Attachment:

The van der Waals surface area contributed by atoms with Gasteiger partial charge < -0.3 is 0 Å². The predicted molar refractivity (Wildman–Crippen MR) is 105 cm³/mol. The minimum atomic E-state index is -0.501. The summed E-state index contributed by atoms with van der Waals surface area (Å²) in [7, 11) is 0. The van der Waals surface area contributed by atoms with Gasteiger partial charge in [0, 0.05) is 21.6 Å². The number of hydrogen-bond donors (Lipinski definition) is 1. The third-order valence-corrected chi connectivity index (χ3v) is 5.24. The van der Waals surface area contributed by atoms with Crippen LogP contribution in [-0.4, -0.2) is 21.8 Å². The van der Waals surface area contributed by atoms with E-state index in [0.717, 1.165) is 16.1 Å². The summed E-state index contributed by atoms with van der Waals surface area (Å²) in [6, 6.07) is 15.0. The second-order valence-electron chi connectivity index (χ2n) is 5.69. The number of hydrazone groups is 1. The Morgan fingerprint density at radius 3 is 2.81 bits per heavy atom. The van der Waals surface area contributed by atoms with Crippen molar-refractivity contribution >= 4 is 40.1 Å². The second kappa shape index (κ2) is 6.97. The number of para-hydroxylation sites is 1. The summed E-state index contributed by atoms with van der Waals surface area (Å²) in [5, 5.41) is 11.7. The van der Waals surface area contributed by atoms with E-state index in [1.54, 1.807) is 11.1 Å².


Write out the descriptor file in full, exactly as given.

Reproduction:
The van der Waals surface area contributed by atoms with Gasteiger partial charge < -0.3 is 0 Å². The predicted molar refractivity (Wildman–Crippen MR) is 105 cm³/mol. The minimum atomic E-state index is -0.501. The summed E-state index contributed by atoms with van der Waals surface area (Å²) in [7, 11) is 0. The van der Waals surface area contributed by atoms with Gasteiger partial charge in [0, 0.05) is 21.6 Å². The number of hydrogen-bond donors (Lipinski definition) is 1. The third-order valence-corrected chi connectivity index (χ3v) is 5.24. The van der Waals surface area contributed by atoms with Crippen LogP contribution in [-0.4, -0.2) is 21.8 Å². The van der Waals surface area contributed by atoms with E-state index in [0.717, 1.165) is 16.1 Å². The summed E-state index contributed by atoms with van der Waals surface area (Å²) in [6, 6.07) is 15.0. The second-order valence-electron chi connectivity index (χ2n) is 5.69. The number of hydrazone groups is 1. The Morgan fingerprint density at radius 3 is 2.81 bits per heavy atom. The van der Waals surface area contributed by atoms with Crippen molar-refractivity contribution >= 4 is 40.1 Å². The second kappa shape index (κ2) is 6.97. The number of para-hydroxylation sites is 1. The summed E-state index contributed by atoms with van der Waals surface area (Å²) in [5, 5.41) is 11.7. The van der Waals surface area contributed by atoms with E-state index in [1.54, 1.807) is 11.1 Å².